the way you perceive yourself. In fact, sometimes your perceptions are
radically different than what the other person believes or perceives
Peggy Greenberg: A good example of this is, I teach a two day live facilitation skills course.
Ever so often during the two day time period that we’re together, I’d
take a one-on-one with the participants to see, how’s it going for you
How? How are you applying the information? I had one participant we
recently who told me she was uncomfortable. I said, “Well, what’s going
on?” She said, “You intimidate me,” and this really opened my eyes. My
perception was that I was a very open and caring and understanding
moderator, very positive, giving lots of positive feedback, but she said I
Peggy Greenberg: Maybe that was because I was very organized and I have a lot of
experience that I was sharing, and I try to get to the bottom line when
people are asking a question. I try to figure out exactly what they’re
asking. So, even though I didn’t mean to intimidate her, that’s the way
she perceived me. So, believing you’re one way while other people
perceive you another way can really be detrimental to relationships.
Peggy Greenberg: Now you have to know, or you have to get to know what people think of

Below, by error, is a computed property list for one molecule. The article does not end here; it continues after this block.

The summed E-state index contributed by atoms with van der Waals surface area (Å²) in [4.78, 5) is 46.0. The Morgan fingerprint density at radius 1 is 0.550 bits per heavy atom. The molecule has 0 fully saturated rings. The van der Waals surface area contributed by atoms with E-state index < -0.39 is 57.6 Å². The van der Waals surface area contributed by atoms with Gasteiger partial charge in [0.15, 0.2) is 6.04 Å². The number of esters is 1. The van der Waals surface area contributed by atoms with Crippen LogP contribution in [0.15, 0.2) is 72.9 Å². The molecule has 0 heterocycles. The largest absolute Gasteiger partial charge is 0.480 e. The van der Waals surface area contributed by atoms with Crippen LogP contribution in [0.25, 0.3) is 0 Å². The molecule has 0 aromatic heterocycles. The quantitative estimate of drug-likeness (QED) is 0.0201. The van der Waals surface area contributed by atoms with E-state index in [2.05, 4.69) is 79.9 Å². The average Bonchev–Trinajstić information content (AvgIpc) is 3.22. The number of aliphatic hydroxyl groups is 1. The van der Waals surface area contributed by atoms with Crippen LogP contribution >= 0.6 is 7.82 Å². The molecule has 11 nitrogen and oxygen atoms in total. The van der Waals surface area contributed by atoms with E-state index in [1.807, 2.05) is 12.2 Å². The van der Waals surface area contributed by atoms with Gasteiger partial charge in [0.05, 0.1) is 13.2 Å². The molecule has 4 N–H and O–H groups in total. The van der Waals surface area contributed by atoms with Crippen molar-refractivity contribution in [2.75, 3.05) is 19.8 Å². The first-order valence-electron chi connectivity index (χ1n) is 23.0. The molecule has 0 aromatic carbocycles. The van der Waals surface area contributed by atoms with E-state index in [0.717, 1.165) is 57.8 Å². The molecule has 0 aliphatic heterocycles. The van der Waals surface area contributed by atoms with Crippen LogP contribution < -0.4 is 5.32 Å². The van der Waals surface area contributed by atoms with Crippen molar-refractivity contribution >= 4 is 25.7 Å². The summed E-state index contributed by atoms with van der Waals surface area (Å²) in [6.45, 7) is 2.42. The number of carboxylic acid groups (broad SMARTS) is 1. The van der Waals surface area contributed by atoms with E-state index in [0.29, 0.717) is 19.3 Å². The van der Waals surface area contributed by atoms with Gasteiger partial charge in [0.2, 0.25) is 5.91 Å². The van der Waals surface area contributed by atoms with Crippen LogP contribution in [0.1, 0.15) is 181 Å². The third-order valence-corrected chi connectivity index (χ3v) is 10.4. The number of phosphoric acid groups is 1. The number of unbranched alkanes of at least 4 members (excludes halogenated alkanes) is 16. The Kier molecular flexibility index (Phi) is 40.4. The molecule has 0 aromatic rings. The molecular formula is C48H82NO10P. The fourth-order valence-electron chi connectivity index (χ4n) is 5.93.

you. And, remember that most if not all of our actions are designed to
influence people in one way or another. If you want to do a reality check
on how you influence people, try one of these suggestions. I think
they’re really great ones. The first thing is to listen. Listen to what
people say about you, particularly when they introduce you. What
words do they use? Do they use words like understanding,
compassionate, analytical, energetic, go-getter, the nicest person I
know, passionate about her work, always gets what they want, kind,
intelligent, great listener? Whatever the words are, listen to what
people say about you when they introduce you. That’ll give you an idea
of how you’re perceived by other people.
Peggy Greenberg: Another way to find out how you’re perceived by other people is to ask
them. Get a variety of feedback from people you trust and have
relationships with. Your family, your friends, your boss, your coworkers,
your colleagues, your manager. If you have a coach, ask your coach. Ask
them this question, “When you think of me, what adjectives come to
mind?” And, assess your influence style. There are some great tools
available to do that and today, we’re going to be talking about one of
those tools to see what style you have when you influence others.
Peggy Greenberg: Here’s where we’re headed in the hour that we have together this
afternoon. This is our roadmap for today’s session. We’re going to start